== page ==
This year's tax deadline is barely in the rear-view mirror, but there's already a morsel of good news for next year: hundreds of small neurology practices will not face the burdensome task of sending new 1099 tax forms to the Internal Revenue Service for any vendor to whom they pay more than $600 in a given tax year.
On April 14, President Obama signed into law the Comprehensive 1099 Taxpayer Protection and Repayment of Exchange Subsidy Overpayments Act of 2011, repealing the 1099 mandate, which had been part of a provision in the Affordable Care Act intended to ensnare small businesses that weren't reporting all of their income. If the requirement had not been repealed, neurology practices would have had to obtain the corporate name, address and federal tax identification number for each business or individual that they paid over $600 to in the course of the year, and then mail it a 1099 form.
In his State of the Union address in January, Obama called the requirement “an unnecessary bookkeeping burden on small businesses.”
That's certainly what it would have been for Elaine Jones, MD, a neurologist in private practice in Bristol, RI, who co-chairs the AAN Governmental Relations Committee. “I just finished doing my taxes for this year, and that requirement would have really expanded both the paperwork I would have had to do and the cost of it. I'm not a big firm. I do the books myself and have an accountant who reviews them quarterly and helps me file them. This would have added a lot of unnecessary extra paper to my pile.”
“The Academy supported repeal of the provision like all organizations that would have members impacted by the burdensome requirement, although it did not take any specific action,” said AAN Legislative Counsel Michael Amery.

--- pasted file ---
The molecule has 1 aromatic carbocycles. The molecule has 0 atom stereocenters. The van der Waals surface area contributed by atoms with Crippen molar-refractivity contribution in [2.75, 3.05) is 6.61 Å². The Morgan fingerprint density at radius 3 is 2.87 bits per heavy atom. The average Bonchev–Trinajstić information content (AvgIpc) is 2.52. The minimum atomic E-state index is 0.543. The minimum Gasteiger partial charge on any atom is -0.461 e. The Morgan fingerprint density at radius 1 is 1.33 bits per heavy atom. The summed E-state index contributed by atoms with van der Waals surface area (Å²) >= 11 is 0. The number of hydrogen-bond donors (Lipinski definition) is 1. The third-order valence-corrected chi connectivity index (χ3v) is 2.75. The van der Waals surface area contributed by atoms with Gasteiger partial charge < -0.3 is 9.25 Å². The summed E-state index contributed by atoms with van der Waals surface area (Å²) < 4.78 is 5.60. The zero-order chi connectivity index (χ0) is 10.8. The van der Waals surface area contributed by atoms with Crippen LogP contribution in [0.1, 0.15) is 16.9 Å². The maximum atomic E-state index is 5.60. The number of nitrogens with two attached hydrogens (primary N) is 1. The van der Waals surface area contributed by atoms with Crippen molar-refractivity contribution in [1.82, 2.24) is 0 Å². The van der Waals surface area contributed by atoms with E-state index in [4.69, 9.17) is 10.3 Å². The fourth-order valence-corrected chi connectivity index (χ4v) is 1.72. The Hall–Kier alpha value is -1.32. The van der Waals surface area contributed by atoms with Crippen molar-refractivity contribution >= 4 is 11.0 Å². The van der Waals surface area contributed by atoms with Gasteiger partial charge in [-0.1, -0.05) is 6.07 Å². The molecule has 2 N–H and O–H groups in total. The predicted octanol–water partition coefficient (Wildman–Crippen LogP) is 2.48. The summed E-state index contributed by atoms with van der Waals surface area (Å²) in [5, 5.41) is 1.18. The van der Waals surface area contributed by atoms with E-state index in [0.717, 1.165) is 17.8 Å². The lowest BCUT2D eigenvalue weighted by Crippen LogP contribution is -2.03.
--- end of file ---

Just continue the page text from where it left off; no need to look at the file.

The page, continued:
Other medical organizations supporting the repeal included the American Medical Association and the Medical Group Management Association. Indeed, the repeal had broad bipartisan support (the final Senate vote was 87-12).
“Most people thought it was going to get fixed by Congress and the President,” Dr. Jones said. The only sticking point was how to pay for the $21.9 billion increase in the deficit that would result. Ultimately, Congress settled on allowing the government to recoup a larger share of overpayments to people who receive government subsidies to purchase health insurance as part of the health care reform law.
While the repeal remained an open question, Dr. Jones found herself wondering what transactions she would have had to report and how. “Do I have to report on my office supplies? Do I send a 1099 to Staples? Do I send a 1099 to the people who do repairs on my building? It was very confusing.”
But not every small-practice neurologist thought the mandate would have been that onerous. “I have a very small practice and I use Quickbooks,” said Sara Austin, a neurologist in Austin, TX, and a member of the AAN Governmental Relations Committee. “My accountant comes in at the end of the year and punches a button and generates the 1099s. Right now, they're very few, and it's easy to generate. But with such a small practice, I guess it's hard to know the real impact of something like this.”